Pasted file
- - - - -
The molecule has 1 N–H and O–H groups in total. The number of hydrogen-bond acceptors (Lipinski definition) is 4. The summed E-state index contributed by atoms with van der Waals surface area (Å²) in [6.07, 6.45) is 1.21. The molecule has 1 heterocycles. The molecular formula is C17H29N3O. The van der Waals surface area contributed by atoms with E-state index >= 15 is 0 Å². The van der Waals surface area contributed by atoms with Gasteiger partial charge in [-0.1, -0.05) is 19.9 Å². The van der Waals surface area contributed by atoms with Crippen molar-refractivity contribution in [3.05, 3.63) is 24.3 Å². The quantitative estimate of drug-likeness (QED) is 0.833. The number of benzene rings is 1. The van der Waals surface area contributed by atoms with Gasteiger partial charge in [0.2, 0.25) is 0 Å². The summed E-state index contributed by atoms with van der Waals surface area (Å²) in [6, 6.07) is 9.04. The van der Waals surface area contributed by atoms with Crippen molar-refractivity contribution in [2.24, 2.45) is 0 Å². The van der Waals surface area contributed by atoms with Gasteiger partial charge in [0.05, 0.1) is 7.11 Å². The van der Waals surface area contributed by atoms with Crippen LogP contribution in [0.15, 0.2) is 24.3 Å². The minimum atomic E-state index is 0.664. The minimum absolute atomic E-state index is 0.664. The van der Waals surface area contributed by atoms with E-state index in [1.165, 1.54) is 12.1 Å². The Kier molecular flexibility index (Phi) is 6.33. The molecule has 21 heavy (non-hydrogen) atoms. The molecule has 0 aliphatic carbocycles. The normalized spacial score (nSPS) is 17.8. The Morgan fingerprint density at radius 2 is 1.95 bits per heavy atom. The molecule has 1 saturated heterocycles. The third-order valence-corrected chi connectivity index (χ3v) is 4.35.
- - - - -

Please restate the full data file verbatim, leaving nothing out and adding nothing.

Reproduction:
The molecule has 1 N–H and O–H groups in total. The number of hydrogen-bond acceptors (Lipinski definition) is 4. The summed E-state index contributed by atoms with van der Waals surface area (Å²) in [6.07, 6.45) is 1.21. The molecule has 1 heterocycles. The molecular formula is C17H29N3O. The van der Waals surface area contributed by atoms with E-state index >= 15 is 0 Å². The van der Waals surface area contributed by atoms with Gasteiger partial charge in [-0.1, -0.05) is 19.9 Å². The van der Waals surface area contributed by atoms with Crippen molar-refractivity contribution in [3.05, 3.63) is 24.3 Å². The quantitative estimate of drug-likeness (QED) is 0.833. The number of benzene rings is 1. The van der Waals surface area contributed by atoms with Gasteiger partial charge in [0.2, 0.25) is 0 Å². The summed E-state index contributed by atoms with van der Waals surface area (Å²) in [6, 6.07) is 9.04. The van der Waals surface area contributed by atoms with Crippen molar-refractivity contribution in [2.24, 2.45) is 0 Å². The van der Waals surface area contributed by atoms with Gasteiger partial charge in [0.05, 0.1) is 7.11 Å². The van der Waals surface area contributed by atoms with Crippen LogP contribution in [0.15, 0.2) is 24.3 Å². The minimum atomic E-state index is 0.664. The minimum absolute atomic E-state index is 0.664. The van der Waals surface area contributed by atoms with E-state index in [1.165, 1.54) is 12.1 Å². The Kier molecular flexibility index (Phi) is 6.33. The molecule has 21 heavy (non-hydrogen) atoms. The molecule has 0 aliphatic carbocycles. The normalized spacial score (nSPS) is 17.8. The Morgan fingerprint density at radius 2 is 1.95 bits per heavy atom. The molecule has 1 saturated heterocycles. The third-order valence-corrected chi connectivity index (χ3v) is 4.35.